Old Mill graduate donates $100,000 to high school

Computer lab named after former teacher of entrepreneur

June 02, 2000|By Jackie Powder | Jackie Powder,SUN STAFF

Twenty-two years ago, 16-year-old Jeong Kim was a standout student in Dan Bredon's computer science course -- the first one offered at Old Mill High School in Millersville.

Bredon knew that Kim was academically gifted, but he couldn't have imagined where those gifts would take the young man who emigrated from Korea in 1975, or how his life would be changed by this student.

Kim, 39, belongs to a new generation of multimillionaires made rich by success in the exploding telecommunications field. His journey from star student to high-tech entrepreneur has taken him a long way from Old Mill High School, but he never forgot the school or the teacher who first saw his potential. Four years ago, Kim enticed Bredon to come work for him -- first at his high-tech start-up, Yurie Systems Inc., and then at Lucent Technologies, the telecommunications giant that bought Kim's company in 1998 for $1 billion.

Yesterday, officials at the school unveiled the "Dan Bredon Computer Lab," made possible by a $100,000 donation from Kim, thought to be the largest gift ever made to an Anne Arundel County public school, according to Old Mill Principal Arlen Liverman. The lab -- which includes 48 new computers and 10 high-speed printers -- more than doubles the school's computer facilities.

Bredon and Kim arrived at Old Mill together yesterday, accompanied by executives from Lucent Technologies. After mingling with his former teaching colleagues in the media center, an admittedly nervous Bredon read his remarks from a prepared speech.

"Yes, I do own a suit," he said. Turning serious, Bredon said Kim's gift honors all teachers who inspire and motivate, but typically go unrecognized. "This shows that teachers can really make a difference and all of you do that every day."

Bredon, 49, recalled a moment of great pride when Kim introduced him to the senior staff at Yurie Systems: "He said, `This is Dan Bredon; he was my mentor.'"

Bredon met Kim when he was 14. He remembers him as "extremely bright" in all subjects, and as an involved student who was on the track team.

The two were friends, as well as teacher and student, and that friendship proved invaluable to Kim in his senior year.

During a difficult time in his life, Kim asked Bredon if he could stay with him for two weeks while he looked for a place of his own.

Bredon suggested that Kim stay with his family for the next eight months, until he was to leave for college. So Kim rented a room from Bredon and worked the graveyard shift at a 7-Eleven before starting his school day at Old Mill. He completed his graduation requirements mid-year, and continued at the convenience store to save money for college. In the fall of 1979, he left to study engineering at the Johns Hopkins University.

"He had something; he just needed a chance," Bredon said. "I always knew he would succeed, but I didn't ever think about the magnitude."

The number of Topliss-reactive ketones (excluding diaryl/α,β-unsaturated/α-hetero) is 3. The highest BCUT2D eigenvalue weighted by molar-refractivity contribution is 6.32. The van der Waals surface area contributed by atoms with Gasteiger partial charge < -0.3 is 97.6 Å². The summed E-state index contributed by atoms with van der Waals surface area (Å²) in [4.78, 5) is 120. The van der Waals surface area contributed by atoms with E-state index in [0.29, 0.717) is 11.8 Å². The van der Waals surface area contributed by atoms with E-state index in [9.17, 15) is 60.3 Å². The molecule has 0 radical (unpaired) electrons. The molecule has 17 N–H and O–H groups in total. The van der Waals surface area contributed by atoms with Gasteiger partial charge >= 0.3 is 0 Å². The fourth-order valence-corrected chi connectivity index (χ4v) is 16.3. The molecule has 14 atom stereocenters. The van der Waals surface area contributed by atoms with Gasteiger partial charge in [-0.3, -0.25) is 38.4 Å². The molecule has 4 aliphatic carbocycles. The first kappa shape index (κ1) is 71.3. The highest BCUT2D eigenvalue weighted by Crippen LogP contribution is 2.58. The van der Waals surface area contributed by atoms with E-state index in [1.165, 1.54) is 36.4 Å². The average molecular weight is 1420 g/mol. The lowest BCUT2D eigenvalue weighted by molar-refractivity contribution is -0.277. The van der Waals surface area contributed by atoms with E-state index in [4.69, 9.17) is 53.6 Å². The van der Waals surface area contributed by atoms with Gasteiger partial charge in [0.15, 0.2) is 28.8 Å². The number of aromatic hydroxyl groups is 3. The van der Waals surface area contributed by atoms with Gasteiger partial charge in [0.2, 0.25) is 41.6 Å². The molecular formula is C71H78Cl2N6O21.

After yesterday's computer lab dedication, Kim said Bredon's willingness to extend a helping hand made a critical difference in his life.

"Teachers can teach subject matter, but they can also teach caring about people," he said. "People remember those teachers."

After Kim graduated from Old Mill, he and Bredon kept in touch sporadically over the years. Kim earned an engineering degree at Johns Hopkins in 1982, joined the Navy and worked on nuclear submarines for several years. In 1992, after completing his Navy service and earning advanced engineering degrees, Kim contacted Bredon about his new business venture, Yurie Systems, named for one of Kim's two daughters. The telecommunications company developed equipment that combines voice, data and video for Internet transmission.

"I came down here [to Landover] to meet him for dinner, and he tried to talk me into coming to work here," Bredon recalled. "I didn't really take it seriously at first, but he called me up the next day and told me to trust him on this one, and I took his advice and came."

After 24 years of teaching, Bredon went to work at Yurie Systems in September 1996.

"It was a pretty big challenge," he said. "At first it was pretty intimidating when you don't have any background and everybody else had a doctorate or a master's."

Bredon joined a company on the fast track. In 1996 and 1997, the firm was a worldwide leader in sales of networking equipment, and Kim was racking up "entrepreneur of the year" awards. In May 1998, Lucent Technologies acquired the 6-year-old business for $1 billion in cash. The deal, which netted Kim $560 million, made him one of the "40 richest Americans under 40," according to Fortune magazine.

Kim, who lives in Potomac, now heads Lucent's Optical Networking Group and spends a good deal of time at the company's New Jersey headquarters.

Bredon also works at Lucent, on the technical staff in the division that purchased Yurie Systems. Despite the substantial increase in his income since leaving Old Mill, he still lives in the Pasadena house he's owned for 13 years.

The two men don't see each other on a daily basis anymore, but they meet for lunch when they can.

"Now he's the teacher," Bredon said. "But we're still friends."

Kim's gift to Old Mill High School wasn't his only act of philanthropy. Last year he pledged $5 million to the University of Maryland's School of Engineering -- where he earned his engineering doctorate in 1991 -- to fund an endowment that will pay for student scholarships, faculty research and a new building. He also gave $1 million to the Johns Hopkins University, where he earned his bachelor's and master's degrees.

Old Mill math teacher Paul S. Bunting said he enjoys telling the story of Bredon and his star student to his classes.

"I'm hoping something like that will happen to me," he said.

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